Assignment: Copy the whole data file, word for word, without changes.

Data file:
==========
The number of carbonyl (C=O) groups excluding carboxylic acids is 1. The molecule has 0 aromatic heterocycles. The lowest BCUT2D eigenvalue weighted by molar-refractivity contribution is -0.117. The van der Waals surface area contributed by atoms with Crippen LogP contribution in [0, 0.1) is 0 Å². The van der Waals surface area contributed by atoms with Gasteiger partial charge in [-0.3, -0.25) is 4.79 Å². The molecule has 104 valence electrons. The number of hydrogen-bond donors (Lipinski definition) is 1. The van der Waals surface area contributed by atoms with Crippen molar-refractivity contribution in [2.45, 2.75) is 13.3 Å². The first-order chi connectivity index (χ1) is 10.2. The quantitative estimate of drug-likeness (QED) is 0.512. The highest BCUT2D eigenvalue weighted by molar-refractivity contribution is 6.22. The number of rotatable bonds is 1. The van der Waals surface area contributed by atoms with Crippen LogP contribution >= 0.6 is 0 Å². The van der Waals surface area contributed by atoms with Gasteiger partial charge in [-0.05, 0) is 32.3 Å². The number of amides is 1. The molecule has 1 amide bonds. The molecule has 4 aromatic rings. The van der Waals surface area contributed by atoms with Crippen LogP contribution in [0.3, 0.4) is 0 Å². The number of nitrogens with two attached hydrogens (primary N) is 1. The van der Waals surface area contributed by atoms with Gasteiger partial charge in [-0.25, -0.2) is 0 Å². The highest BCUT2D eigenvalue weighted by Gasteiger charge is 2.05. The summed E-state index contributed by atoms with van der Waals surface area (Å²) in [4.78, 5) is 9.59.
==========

The number of carbonyl (C=O) groups excluding carboxylic acids is 1. The molecule has 0 aromatic heterocycles. The lowest BCUT2D eigenvalue weighted by molar-refractivity contribution is -0.117. The van der Waals surface area contributed by atoms with Crippen LogP contribution in [0, 0.1) is 0 Å². The van der Waals surface area contributed by atoms with Gasteiger partial charge in [-0.3, -0.25) is 4.79 Å². The molecule has 104 valence electrons. The number of hydrogen-bond donors (Lipinski definition) is 1. The van der Waals surface area contributed by atoms with Crippen molar-refractivity contribution in [2.45, 2.75) is 13.3 Å². The first-order chi connectivity index (χ1) is 10.2. The quantitative estimate of drug-likeness (QED) is 0.512. The highest BCUT2D eigenvalue weighted by molar-refractivity contribution is 6.22. The number of rotatable bonds is 1. The van der Waals surface area contributed by atoms with Crippen LogP contribution >= 0.6 is 0 Å². The van der Waals surface area contributed by atoms with Gasteiger partial charge in [-0.05, 0) is 32.3 Å². The number of amides is 1. The molecule has 1 amide bonds. The molecule has 4 aromatic rings. The van der Waals surface area contributed by atoms with Crippen LogP contribution in [0.3, 0.4) is 0 Å². The number of nitrogens with two attached hydrogens (primary N) is 1. The van der Waals surface area contributed by atoms with Gasteiger partial charge in [-0.25, -0.2) is 0 Å². The highest BCUT2D eigenvalue weighted by Gasteiger charge is 2.05. The summed E-state index contributed by atoms with van der Waals surface area (Å²) in [4.78, 5) is 9.59.